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NZ dairy tour opens Rhiannon’s eyes

THE Australian dairy industry could benefit from the management structures employed by dairy farms in New Zealand, according to a young South Gippslander.
Rhiannon Parry of Wonthaggi North took part in a New Zealand Study Tour organised by the United Dairyfarmers of Victoria (UDV) and funded by the Gardiner Dairy Foundation.
The dairy farmer was impressed by the management structures on Kiwi farms that gives a defined pathway from entry level to management positions.
“School leavers start as apprentices and then move up to general farm hand, then second in charge and then manager, and then you can own your own farm,” Ms Parry said.
“It’s something that should be in place here because I find the younger generation here think they can go straight out of school and into management. Some farms do it (ladder structure) but it’s more of the corporate farms.”
Ms Parry found Kiwis do not focus on genetics as much as Australians think they do, but noted the New Zealand farmers concentrate on milk solids instead of volume, as is typically the way in Australia.
“It’s the quality they focus on, rather than the quantity of it,” she said.
“They’re a lot more technologically advanced than we are here. Their dairy farms are relatively new because it was all sheep grazing in previous years. They do like their robotics and they like to have large scale dairies.”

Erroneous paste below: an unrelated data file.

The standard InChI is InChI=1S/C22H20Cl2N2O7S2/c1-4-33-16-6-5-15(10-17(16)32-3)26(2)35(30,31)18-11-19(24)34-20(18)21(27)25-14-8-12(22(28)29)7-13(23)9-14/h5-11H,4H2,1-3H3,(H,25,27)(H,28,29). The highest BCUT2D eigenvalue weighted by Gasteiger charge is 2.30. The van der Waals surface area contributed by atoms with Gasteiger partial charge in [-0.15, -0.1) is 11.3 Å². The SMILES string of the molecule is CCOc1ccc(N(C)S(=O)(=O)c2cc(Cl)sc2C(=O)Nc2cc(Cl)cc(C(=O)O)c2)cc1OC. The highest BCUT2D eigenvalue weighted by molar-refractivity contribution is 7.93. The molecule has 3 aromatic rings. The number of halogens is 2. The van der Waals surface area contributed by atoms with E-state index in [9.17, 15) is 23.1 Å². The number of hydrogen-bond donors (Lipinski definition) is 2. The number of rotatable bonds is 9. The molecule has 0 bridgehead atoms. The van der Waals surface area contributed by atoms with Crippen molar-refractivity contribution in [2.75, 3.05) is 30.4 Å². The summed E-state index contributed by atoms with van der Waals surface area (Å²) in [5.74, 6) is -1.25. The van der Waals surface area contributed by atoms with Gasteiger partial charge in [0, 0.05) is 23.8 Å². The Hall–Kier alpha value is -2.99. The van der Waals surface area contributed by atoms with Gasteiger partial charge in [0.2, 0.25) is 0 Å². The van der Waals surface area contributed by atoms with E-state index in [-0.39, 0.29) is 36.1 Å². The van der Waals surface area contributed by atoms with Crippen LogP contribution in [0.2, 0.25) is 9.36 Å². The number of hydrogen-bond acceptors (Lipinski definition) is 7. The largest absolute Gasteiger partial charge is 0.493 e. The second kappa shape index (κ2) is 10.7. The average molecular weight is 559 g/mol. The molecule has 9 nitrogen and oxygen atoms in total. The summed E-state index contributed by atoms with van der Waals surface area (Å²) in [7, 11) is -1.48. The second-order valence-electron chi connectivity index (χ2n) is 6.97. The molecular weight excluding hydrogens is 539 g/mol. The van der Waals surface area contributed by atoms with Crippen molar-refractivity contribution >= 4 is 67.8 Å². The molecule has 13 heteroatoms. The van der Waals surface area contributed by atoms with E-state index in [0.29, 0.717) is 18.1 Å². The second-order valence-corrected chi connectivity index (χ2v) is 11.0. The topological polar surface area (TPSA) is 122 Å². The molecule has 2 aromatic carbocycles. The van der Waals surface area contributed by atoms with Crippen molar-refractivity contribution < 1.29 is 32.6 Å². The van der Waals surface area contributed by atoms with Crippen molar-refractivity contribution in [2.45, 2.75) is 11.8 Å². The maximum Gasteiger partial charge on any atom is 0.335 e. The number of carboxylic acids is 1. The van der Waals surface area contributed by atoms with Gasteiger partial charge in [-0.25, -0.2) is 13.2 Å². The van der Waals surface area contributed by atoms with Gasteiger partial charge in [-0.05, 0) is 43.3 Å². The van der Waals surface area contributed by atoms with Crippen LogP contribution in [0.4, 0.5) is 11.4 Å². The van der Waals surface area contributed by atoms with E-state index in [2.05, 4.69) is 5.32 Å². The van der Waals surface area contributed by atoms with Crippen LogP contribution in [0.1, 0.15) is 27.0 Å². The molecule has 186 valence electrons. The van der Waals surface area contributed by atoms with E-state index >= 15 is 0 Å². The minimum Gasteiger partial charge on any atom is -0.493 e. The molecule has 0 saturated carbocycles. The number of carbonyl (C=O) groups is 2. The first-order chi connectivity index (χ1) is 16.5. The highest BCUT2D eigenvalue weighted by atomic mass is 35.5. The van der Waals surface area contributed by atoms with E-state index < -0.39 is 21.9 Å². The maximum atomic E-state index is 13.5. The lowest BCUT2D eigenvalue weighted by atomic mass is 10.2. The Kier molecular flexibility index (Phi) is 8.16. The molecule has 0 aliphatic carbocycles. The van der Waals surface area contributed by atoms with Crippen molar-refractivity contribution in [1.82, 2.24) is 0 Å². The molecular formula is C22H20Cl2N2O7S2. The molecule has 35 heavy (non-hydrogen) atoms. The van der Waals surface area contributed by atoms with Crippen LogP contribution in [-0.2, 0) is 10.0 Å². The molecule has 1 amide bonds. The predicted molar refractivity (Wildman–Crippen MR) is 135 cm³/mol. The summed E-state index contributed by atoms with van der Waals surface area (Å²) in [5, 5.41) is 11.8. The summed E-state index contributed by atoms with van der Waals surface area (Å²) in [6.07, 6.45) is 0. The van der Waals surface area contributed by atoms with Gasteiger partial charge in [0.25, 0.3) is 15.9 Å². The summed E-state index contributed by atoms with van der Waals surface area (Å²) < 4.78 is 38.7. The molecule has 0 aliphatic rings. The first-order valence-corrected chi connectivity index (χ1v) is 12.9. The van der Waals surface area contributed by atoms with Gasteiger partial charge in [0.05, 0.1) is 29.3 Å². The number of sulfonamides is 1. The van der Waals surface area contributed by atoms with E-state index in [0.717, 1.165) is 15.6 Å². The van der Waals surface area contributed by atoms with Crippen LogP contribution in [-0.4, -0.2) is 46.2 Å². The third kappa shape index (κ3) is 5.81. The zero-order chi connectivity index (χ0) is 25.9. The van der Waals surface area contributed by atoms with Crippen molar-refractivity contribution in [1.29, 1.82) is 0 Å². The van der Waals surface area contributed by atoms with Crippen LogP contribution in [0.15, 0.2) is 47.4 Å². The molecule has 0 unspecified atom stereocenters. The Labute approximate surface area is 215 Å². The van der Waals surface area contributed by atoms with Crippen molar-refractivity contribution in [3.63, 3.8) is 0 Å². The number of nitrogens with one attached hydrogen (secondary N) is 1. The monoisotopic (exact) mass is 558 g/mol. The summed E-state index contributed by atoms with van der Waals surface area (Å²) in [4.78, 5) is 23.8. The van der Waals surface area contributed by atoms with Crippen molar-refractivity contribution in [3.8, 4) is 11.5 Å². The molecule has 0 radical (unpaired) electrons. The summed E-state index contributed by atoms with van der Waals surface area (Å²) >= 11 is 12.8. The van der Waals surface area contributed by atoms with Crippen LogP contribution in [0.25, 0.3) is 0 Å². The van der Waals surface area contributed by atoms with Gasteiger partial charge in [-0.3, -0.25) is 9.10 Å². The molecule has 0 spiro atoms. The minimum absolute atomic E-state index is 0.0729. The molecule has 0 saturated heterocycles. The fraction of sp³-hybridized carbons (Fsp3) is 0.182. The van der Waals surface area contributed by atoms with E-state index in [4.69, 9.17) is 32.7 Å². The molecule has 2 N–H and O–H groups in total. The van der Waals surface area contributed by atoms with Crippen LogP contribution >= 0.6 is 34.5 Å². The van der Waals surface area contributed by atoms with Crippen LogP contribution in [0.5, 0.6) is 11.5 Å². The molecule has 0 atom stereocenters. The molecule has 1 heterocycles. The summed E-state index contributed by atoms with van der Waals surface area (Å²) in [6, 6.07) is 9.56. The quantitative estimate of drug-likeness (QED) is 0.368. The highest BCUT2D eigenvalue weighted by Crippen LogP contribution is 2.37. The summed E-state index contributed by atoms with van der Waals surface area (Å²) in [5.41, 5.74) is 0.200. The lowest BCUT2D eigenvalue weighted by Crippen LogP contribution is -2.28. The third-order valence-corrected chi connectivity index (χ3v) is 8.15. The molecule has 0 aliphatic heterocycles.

Ms Parry said the tour provided into insight into where the Australian industry could be headed, with more technology, large scale operations and even greater concern for biosecurity.
Corporate farms are more prolific in New Zealand given land is expensive. The country’s consistently high rainfall enables grass to be produced year round to give reliable milk production.
The tour took in the South Island of New Zealand, starting at Christchurch and moving to Dunedin, Invercargill and Queenstown.
Participants inspected farms from family operations to corporations and an organic property, and met sheep and beef farmers, and representatives from Dairy New Zealand and the Federated Farmers of New Zealand.
Ms Parry and her partner Cameron Schellekens run his family’s dairy farm.
“When we took over the farm, I did not know a lot about the industry. I wanted to learn as much as I could as quickly as possible,” Ms Parry said.
“I also wanted to try to bring home new farm practices we might be able to implement.”
Ms Parry also works part-time with herd recording and genetics cooperative HICO in customer service.

Educational trip: Rhiannon Parry of Wonthaggi North inspects dairy cattle feeding outside Invercargill, New Zealand, during the international tour.

Short URL: http://thestar.com.au/?p=24954

Posted by on May 22 2018. Filed under Rural News. You can follow any responses to this entry through the RSS 2.0. You can leave a response or trackback to this entry

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